The tower-house and guardhouse were treated as an essay in historical architecture and contrast with the stark simplicity of the rest of the works which are unadorned military engineering.
Twenty-five years after the building of this fort, it was decided to make provision for laying a minefIeld in the Tay. An addition was made to the north-east of the fort to accommodate the Tay Division Submarine Miners RE (Volunteers) raised 17th March 1888. That same year Captain J G Grant lectured on 'The Defence of the Tay' describing Broughty Castle as:
'badly built, badly designed, and utterly useless
for the purpose for which it was
constructed . . . A fort such as this could never
defend our river, for its total demolition would
only afford an enemy an hour's pleasant and
agreeable recreation, unharassed by any
thoughts of possible danger to themselves.'
This brought about a number of compromise alterations. More alterations were made during both World Wars. In 1935 it passed into the care of the OffIce of Works.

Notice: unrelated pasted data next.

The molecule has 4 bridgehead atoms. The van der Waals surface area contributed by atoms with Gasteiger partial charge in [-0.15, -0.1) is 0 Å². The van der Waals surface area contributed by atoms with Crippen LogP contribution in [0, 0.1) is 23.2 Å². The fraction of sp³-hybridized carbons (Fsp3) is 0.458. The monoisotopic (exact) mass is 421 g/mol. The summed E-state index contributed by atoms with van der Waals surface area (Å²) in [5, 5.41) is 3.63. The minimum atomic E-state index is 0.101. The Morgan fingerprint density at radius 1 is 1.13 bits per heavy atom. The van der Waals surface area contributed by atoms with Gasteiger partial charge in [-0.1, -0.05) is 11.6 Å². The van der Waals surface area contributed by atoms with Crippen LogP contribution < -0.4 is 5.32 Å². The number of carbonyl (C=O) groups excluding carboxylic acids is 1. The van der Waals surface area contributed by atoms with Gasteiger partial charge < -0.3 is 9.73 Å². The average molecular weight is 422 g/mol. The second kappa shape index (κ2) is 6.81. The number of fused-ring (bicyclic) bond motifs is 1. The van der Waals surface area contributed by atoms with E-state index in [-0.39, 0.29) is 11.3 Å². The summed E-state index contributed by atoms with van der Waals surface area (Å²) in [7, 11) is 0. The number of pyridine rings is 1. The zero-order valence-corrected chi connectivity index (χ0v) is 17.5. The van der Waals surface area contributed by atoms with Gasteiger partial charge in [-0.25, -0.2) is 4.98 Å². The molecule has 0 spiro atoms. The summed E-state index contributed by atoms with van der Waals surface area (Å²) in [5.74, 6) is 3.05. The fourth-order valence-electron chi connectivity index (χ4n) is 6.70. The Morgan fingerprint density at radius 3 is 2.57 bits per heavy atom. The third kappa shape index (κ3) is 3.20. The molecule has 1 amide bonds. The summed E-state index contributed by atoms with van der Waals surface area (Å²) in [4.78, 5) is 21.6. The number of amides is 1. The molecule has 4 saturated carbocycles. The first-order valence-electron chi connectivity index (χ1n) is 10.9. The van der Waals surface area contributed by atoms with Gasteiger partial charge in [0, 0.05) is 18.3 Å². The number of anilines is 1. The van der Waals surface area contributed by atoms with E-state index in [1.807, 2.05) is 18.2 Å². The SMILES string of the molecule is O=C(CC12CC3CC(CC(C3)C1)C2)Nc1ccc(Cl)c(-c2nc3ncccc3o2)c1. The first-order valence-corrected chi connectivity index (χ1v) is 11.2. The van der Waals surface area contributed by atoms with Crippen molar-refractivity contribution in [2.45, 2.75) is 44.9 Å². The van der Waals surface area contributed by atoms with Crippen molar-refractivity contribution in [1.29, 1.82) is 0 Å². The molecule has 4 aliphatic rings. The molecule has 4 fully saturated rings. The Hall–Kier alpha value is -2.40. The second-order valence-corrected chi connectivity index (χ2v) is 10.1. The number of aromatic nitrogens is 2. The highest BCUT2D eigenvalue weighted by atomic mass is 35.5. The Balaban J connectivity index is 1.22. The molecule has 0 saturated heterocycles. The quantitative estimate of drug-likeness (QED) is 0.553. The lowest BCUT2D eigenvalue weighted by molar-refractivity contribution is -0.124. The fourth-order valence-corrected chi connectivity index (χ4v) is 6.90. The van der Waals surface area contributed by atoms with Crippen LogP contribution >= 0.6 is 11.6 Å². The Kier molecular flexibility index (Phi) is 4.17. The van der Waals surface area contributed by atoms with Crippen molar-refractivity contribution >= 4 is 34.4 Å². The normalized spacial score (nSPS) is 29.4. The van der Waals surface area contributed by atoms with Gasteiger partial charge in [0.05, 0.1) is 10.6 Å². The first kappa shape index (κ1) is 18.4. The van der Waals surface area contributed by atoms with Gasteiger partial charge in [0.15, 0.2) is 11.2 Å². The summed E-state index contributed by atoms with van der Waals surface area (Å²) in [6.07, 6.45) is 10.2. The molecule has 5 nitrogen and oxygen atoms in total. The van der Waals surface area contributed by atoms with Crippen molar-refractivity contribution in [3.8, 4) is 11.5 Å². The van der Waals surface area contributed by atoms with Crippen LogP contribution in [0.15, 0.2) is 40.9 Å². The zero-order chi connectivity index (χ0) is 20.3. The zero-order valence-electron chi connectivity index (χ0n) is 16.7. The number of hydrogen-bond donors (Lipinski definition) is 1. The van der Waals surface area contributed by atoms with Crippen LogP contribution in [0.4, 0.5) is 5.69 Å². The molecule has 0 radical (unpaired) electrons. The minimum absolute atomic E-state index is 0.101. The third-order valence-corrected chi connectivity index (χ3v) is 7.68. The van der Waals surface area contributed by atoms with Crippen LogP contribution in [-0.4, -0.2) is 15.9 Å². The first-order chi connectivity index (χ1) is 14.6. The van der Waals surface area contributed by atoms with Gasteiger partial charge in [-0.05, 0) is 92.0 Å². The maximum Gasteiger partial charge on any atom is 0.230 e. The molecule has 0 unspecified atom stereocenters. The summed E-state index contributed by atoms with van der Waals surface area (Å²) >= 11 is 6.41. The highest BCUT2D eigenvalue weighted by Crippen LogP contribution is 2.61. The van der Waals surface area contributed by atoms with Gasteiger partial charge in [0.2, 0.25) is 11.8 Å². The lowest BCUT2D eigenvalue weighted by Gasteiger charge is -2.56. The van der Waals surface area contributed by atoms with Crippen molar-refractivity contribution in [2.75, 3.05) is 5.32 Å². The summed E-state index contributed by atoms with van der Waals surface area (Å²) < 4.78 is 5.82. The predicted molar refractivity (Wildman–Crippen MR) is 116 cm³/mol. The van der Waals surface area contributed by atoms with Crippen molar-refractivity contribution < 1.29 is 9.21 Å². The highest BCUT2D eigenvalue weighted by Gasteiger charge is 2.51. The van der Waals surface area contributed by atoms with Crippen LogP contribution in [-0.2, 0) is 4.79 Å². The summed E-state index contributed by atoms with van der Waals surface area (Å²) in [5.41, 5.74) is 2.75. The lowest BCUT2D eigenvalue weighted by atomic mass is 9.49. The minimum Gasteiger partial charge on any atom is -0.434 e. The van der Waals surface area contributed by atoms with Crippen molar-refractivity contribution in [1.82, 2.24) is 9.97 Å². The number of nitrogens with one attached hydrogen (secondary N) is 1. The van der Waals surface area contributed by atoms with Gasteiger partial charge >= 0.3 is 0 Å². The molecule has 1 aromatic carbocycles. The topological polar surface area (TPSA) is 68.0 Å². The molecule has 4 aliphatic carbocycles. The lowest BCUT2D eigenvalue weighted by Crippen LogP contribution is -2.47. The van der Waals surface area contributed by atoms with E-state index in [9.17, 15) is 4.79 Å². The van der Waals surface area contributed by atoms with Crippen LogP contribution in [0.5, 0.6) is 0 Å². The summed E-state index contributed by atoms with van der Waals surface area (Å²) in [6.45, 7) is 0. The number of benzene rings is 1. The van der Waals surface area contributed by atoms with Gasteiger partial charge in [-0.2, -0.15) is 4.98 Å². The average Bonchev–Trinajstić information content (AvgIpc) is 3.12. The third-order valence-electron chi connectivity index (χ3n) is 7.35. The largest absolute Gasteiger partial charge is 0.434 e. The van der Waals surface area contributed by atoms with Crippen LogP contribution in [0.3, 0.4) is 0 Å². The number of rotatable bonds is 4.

Broughty Castle was opened as a museum in 1969. This is a branch of Dundee Museum and has galleries depicting: the history and development of Broughty Ferry; the local fishing community; and the Dundee whaling museum.
Information from ‘Exploring Scotland’s Heritage: Fife and Tayside’, (1987).
Geophysical Survey (12 December 2008)
Geophysical survey was to be undertaken at Broughty Castle as part of an archaeological evaluation instigated because of the occurrence of subsidence events in an area of lawns to the north-east of the castle known as Castle Green, by Broughty Ferry, Dundee… Electrical resistance was used with the objective of assessing the presence of building remains and identifying areas at future risk of subsidence. The survey objectives were deemed to have been met through the provision of the possible location of additional voids, correlating with the site of 19th century primer pits and other ancillary military buildings adjacent to the Broughty Castle ramp. Moreover the results indicated variation in the survival of building remains across the site, including areas of general clearance, possible robbed wall foundations and in situ foundations.